But can a product have a huge consumer base, even without branding in the current market? The answer is in the affirmative. The success story of DECEIM is exemplary. DECEIM is the company that came up with the brand ‘The Original’, a cosmetic brand that produced products for skincare at a minimal price and zero branding. Yet, their products were always sold out and their loyal consumer base is not reverting back to their previous products anytime soon. So how is it that they made a big name without spending huge sums on celebrity endorsements and advertisement campaigns?
The Original followed a very simple strategy of selling low-cost products but with completely transparent labeling. Their products come with no-nonsense names like ‘Niacinamide 10% + Zinc 1%’, which clearly communicates the ingredients of the serum bottle with a very crisp target of ‘reducing sebum and minimizing pores’ written on the bottle itself. The product in no way promises any fake outcomes or unachievable targets of fairy-like skin, it simply tells what outcomes can the consumer expectations. Such transparency is showcased in every product of The Original and this is what made the consumer get educated about the product very quickly. This in turn leads to a huge consumer base getting created for the products and the Instagram Beauty Guru’s sharing their experiences with the product online, and spreading the word on social media. The trend of ‘The Original’ products has now spread like a wildfire with every next Beauty Guru using their products, such as the effectiveness of transparent advertising and educating the consumer base.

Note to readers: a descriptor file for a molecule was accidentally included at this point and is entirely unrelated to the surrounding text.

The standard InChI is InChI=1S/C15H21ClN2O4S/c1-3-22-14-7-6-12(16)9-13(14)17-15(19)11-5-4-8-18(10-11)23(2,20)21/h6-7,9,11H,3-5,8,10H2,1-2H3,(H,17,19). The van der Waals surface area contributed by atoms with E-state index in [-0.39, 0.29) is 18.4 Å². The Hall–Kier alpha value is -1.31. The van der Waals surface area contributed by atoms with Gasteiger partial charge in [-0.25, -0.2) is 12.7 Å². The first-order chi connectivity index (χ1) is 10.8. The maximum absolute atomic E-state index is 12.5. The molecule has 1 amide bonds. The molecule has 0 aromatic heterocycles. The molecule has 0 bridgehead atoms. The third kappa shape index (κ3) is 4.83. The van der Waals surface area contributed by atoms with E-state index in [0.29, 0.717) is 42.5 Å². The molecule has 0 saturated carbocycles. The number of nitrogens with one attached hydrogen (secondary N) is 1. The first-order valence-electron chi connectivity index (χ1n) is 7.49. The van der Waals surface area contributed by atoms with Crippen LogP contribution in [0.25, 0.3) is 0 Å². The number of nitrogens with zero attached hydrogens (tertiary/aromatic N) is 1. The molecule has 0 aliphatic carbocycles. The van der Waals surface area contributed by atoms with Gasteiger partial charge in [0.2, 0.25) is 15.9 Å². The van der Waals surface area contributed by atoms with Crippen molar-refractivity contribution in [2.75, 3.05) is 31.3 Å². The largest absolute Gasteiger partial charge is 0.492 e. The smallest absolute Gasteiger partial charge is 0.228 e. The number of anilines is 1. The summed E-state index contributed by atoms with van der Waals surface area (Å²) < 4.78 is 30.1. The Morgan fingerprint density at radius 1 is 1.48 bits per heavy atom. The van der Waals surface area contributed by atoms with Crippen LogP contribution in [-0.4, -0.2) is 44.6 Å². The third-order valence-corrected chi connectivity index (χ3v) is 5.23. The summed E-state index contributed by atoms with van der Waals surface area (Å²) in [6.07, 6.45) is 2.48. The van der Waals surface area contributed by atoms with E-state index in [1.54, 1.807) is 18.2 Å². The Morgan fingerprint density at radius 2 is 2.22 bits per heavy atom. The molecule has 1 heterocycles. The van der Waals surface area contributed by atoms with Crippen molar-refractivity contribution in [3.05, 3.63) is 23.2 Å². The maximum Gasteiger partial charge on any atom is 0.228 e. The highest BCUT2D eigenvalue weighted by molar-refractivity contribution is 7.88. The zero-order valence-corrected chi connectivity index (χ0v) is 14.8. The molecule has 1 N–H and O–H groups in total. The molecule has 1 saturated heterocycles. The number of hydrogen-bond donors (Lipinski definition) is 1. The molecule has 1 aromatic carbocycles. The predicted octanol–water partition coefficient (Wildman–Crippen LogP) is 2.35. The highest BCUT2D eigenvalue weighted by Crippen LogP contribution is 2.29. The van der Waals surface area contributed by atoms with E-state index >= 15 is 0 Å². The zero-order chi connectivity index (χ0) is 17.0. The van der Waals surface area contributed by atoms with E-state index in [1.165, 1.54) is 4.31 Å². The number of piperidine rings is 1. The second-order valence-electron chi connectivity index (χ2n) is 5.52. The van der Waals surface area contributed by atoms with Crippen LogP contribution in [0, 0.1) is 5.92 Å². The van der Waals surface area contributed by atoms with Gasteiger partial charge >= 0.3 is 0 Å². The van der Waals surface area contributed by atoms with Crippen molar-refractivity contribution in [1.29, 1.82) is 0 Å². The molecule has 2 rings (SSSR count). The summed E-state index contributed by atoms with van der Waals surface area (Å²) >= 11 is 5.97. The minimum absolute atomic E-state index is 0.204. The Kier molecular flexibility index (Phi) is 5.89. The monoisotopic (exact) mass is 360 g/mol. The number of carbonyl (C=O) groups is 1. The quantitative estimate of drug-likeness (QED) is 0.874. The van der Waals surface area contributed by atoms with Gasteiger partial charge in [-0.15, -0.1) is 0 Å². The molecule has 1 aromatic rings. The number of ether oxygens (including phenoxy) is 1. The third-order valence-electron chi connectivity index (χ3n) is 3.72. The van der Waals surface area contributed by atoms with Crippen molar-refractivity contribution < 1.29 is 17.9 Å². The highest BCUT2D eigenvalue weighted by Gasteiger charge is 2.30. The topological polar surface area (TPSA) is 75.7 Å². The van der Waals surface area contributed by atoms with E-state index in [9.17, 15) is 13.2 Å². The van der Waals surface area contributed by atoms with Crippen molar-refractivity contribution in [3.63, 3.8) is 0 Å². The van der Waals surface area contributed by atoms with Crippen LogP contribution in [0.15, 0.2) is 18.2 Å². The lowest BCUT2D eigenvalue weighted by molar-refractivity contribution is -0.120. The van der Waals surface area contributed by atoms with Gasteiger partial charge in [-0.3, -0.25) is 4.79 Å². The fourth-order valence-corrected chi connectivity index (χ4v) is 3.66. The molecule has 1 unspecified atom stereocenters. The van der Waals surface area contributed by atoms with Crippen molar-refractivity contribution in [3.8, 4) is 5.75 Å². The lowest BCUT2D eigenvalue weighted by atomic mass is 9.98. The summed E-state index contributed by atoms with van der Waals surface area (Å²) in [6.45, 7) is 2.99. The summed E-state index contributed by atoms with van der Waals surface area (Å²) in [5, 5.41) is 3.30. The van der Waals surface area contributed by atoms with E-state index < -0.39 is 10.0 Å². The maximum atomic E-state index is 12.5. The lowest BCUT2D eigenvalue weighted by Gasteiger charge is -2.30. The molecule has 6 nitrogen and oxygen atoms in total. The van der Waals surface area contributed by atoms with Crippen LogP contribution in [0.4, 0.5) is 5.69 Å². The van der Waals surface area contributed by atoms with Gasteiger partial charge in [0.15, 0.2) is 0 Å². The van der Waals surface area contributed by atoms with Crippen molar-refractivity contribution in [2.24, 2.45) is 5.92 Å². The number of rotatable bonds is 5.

When the company is transparent with the customers, they are more likely to put their trust in the company. For a company that uses the line of ‘magic potion of revitalizing your skin’, the consumer is already filled with a fake imaginary expectation in their mind, that if not achieved will make the company lose its consumers. Had the line been crisp and true about the actual effect of the product on the skin, the customer satisfaction would have been far better.
Having an organized market gets absolutely necessary so that the consumer remains educated about the products they are buying and the monopoly that huge brands enjoy, reduces. With products like The Original coming with new concepts to fight the monopoly of 100-year-old brands like Loreal, the consumers are now getting educated and smatter in taking decisions. It is the newfound interest of the consumer, to know about the ingredients, effects, and effectiveness of a product that is forcing big brands to also start getting transparent with ingredients and advertising. They now question the harmful effects of the “Fair and Lovely cream” and its racial approach towards problems of an Indian, which made Hindustan Unilever change its product name to “Glow and Lovely”. Brands do need to start organizing themselves and start considering transparency a better option than branding